Runner Up – Eco Pea
Like DYPER™, Eco Pea has a great thing going with their diapers.
They’re also made of bamboo, which is sustainable and biodegradable.
And Eco Pea also has independent testing to confirm biodegradability. Third-party tester SGS found Eco Pea diapers are over half degraded in just a few months!
Eco Pea’s diapers are not 100% biodegradable – they use 85% biodegradable materials.
Their wipes, however, are 100% biodegradable. This is huge, since most wipes contain plastic, and therefore live in a landfill for years.
Eco Pea’s natural diapers are hypoallergenic, fragrance-free, totally chlorine free and suitable for sensitive skin. Despite all this, they’re also soft for your baby’s sensitive skin. And they come with bells and whistles that make parenting easier (hello, wetness indicator!).
Eco Pea’s shipping process is carbon neutral, and their diapers ship in biodegradable packaging.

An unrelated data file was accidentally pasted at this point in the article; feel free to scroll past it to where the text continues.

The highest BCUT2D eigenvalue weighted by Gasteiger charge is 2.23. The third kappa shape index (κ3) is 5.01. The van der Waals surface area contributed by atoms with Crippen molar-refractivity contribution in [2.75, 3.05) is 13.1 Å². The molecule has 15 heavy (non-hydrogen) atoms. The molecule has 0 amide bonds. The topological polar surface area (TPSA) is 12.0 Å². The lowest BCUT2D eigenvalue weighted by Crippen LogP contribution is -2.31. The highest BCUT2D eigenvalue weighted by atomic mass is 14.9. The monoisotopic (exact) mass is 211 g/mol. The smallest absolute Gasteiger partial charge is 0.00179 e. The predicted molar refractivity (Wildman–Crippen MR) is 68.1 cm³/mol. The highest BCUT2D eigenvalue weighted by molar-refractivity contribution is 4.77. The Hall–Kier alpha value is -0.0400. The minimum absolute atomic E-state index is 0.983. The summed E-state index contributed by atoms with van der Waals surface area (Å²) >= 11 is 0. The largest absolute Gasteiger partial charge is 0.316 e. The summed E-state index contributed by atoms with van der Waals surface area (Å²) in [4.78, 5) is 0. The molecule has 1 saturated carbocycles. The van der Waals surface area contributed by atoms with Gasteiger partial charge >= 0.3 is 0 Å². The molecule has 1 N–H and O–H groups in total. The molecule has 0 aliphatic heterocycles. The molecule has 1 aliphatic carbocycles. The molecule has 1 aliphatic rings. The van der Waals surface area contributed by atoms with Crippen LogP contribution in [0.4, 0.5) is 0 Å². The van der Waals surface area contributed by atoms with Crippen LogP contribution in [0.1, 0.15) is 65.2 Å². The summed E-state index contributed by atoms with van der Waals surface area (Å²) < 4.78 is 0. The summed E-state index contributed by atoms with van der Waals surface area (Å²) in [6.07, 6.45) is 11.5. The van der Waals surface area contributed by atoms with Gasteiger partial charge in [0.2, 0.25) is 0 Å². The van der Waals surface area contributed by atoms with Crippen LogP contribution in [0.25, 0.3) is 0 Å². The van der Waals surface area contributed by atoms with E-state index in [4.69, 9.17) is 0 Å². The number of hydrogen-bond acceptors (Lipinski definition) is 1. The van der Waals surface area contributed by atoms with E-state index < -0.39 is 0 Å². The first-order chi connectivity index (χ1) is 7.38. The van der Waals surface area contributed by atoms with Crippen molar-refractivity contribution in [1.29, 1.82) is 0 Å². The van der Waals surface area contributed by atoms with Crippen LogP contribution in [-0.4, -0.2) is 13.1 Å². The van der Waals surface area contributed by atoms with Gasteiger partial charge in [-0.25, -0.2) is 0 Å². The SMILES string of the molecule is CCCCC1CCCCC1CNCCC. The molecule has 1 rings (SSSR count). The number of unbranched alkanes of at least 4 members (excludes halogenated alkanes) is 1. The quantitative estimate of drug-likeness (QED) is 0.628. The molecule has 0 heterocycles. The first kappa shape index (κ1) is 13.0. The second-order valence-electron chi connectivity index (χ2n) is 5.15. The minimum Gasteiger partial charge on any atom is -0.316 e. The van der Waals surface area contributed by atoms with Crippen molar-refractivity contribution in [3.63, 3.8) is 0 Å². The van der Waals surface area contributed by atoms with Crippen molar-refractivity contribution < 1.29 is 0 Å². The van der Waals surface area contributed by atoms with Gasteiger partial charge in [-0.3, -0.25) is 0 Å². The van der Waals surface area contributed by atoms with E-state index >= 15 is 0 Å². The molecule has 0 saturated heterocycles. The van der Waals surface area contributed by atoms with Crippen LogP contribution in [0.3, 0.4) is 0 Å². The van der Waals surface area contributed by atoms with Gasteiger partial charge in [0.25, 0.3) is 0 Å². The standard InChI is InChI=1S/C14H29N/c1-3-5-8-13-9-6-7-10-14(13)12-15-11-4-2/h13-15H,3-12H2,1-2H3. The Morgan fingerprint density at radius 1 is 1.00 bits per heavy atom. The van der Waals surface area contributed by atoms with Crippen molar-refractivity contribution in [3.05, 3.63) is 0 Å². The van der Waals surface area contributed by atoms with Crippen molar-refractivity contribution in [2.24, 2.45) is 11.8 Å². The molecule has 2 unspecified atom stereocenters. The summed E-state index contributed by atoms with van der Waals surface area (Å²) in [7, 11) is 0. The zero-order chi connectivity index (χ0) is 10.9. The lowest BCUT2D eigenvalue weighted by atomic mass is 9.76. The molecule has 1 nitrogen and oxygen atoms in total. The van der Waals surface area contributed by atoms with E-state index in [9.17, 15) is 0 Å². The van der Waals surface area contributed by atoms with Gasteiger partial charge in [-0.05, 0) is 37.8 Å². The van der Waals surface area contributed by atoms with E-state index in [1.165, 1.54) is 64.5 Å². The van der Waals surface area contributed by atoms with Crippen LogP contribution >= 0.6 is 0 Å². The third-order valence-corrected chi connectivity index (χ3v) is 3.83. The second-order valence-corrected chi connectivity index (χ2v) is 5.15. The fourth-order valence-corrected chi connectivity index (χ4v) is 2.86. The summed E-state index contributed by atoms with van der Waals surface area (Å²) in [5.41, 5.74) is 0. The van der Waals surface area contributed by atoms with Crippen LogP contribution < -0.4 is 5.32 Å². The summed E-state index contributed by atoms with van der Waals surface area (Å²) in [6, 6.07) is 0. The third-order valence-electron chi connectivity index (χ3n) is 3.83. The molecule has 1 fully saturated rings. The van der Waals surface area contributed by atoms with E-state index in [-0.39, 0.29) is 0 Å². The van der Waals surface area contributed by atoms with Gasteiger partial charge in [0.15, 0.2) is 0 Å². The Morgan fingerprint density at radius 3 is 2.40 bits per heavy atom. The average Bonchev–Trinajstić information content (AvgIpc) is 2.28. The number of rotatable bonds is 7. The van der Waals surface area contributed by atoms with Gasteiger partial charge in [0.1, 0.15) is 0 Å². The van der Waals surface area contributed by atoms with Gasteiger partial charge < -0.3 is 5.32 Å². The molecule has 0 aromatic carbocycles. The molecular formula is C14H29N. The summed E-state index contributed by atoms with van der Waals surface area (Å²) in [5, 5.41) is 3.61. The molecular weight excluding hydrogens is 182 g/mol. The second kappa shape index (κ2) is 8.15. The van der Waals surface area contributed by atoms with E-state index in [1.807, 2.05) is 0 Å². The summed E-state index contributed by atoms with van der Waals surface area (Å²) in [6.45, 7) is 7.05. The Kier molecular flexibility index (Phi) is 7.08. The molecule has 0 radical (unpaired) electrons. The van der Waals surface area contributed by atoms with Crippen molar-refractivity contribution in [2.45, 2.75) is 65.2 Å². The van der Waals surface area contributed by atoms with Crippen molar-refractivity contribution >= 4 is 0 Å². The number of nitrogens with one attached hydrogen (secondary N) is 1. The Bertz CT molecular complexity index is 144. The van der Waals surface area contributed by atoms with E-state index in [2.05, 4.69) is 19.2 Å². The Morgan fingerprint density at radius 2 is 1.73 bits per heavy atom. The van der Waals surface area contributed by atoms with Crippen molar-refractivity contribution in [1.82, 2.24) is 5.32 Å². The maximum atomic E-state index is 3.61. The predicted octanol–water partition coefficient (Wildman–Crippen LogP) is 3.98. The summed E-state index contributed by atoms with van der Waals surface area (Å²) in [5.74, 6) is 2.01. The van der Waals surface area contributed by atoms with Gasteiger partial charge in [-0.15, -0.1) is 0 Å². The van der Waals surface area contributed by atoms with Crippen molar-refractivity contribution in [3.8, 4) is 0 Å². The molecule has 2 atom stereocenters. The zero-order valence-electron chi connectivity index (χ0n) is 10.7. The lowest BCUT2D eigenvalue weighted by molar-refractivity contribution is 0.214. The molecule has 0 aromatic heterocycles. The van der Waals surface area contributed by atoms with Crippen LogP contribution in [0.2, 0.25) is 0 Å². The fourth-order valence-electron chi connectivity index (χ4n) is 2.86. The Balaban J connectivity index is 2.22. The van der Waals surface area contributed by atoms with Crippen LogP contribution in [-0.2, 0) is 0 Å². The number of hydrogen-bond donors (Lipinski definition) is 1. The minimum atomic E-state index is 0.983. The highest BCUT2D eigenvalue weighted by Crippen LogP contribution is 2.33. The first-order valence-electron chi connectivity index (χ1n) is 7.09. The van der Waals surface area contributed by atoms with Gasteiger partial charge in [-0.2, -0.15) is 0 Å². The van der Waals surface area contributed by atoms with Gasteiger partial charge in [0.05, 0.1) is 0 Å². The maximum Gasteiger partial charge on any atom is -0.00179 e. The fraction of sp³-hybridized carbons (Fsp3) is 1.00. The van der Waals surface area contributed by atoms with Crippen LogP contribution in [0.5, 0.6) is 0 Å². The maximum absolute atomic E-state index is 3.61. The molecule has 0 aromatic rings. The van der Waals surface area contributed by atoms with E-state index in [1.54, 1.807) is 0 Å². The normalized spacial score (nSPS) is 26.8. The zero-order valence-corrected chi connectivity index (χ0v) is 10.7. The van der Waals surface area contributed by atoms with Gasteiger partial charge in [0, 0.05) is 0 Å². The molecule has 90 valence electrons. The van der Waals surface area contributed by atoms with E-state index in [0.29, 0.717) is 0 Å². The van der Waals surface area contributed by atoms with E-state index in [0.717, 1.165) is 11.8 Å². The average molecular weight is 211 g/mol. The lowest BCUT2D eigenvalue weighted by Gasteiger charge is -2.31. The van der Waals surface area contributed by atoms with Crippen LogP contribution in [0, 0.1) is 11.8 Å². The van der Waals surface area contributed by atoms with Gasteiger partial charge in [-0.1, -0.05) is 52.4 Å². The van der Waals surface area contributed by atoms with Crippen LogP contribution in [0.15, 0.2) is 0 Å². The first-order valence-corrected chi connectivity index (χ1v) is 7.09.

Purchase as a one-time purchase or subscribe for a 20% discount.
Runner Up – Andy Pandy Bamboo Diapers
Andy Pandy also makes a biodegradable diaper option that is almost all biodegradable – around 85%. The elastic in the waistband and around the legs, velcro taped tabs, and absorbent SAP are the non-biodegradable parts.
Andy Pandy diapers use a non-woven bamboo top and back sheet made of 100% bamboo fiber. The inner layer is made of fluff pulp and Sumitomo SAP for absorbency.
And they’re free from the stuff you want to avoid, like chlorine, alcohol, preservatives, phthalates, latex, PVC, TBT, and antioxidants.
Runner Up – Nest Diapers
Nest diapers are made of a bamboo top sheet and back sheet. The core is a combination of fluff and SAP.
While Nest doesn’t make a 100% biodegradable diaper, they are pretty good at 64% biodegradable.
That said, Nest has really cool photographs on their website showing their diapers being composted over 110 days. It’s impressive!
Best of the Rest: Eco Friendly Diapers that Aren’t Biodegradable